The corruption inquest into Norza — as with the investigation into Selangor executive councillor Ean Yong, whom Teoh was an aide to — is widely believed to have been politically motivated.

The Nut Graph


THE Malaysian Anti-Corruption Commission (MACC) has come under considerable flak this past week, most severely with the death of Selangor state government aide Teoh Beng Hock. On 16 July 2009, Teoh was discovered dead on the fifth floor of Plaza Masalam, Shah Alam, after a gruelling interrogation lasting more than 10 hours until 3.45am at the Selangor MACC premises.

How did his death occur? This is still unknown, though police are not ruling out foul play. While theories as to the cause of Teoh's death abound, it is perhaps prudent not to jump to conclusions, but remain focused on a solid principle: the MACC's lack of procedural parameters or its non-adherence to standard operating procedures, should they exist.

Why was there not greater security at the MACC's office? Why was the welfare of those under the commission's custody treated in such a cavalier way, to the extent that a death occurred under its watch?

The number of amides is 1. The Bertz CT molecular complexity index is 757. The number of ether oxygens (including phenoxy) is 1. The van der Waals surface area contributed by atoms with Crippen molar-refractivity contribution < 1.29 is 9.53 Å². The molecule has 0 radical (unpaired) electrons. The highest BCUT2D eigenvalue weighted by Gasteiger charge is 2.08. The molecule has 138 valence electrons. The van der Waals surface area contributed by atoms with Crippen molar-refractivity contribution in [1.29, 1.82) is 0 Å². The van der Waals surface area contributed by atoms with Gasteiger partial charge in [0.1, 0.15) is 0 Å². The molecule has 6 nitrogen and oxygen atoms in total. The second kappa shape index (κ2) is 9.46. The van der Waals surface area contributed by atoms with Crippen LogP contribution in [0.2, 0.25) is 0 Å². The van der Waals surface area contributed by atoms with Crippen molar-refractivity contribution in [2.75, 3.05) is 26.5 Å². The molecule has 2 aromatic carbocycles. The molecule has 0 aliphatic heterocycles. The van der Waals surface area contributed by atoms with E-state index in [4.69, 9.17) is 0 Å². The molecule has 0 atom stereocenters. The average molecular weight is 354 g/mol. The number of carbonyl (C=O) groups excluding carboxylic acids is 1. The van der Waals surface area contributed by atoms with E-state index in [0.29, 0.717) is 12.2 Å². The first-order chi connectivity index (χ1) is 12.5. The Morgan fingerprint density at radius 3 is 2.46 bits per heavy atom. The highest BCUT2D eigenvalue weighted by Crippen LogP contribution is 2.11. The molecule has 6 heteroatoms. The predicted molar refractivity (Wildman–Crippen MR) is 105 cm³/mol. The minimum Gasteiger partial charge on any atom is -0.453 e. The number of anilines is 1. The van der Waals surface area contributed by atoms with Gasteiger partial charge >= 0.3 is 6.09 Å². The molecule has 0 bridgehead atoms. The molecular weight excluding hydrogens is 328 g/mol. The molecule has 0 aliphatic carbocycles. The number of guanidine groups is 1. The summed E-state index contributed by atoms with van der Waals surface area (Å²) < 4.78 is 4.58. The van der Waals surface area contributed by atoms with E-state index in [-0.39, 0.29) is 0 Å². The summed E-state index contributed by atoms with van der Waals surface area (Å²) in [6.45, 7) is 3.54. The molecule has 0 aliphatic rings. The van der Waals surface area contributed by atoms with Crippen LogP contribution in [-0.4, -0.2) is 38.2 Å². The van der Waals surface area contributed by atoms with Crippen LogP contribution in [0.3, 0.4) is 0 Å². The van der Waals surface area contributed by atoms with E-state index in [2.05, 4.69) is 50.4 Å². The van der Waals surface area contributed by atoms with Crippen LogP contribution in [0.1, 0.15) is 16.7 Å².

Is the MACC empowered to conduct interrogations — whether with witnesses or suspects — way past 3am, and for such a long duration? Even in police lockups, there is the 6am-to-6pm rule, the stipulated timeframe for suspects to be questioned.

What about the allegations made by Kajang municipal councillor Tan Boon Wah, who had also been interrogated by the anti-graft agency? On 17 July, Tan revealed that investigating MACC officers forced him to stand for four hours, threatened to "take away my wife", and called him "Cina bodoh".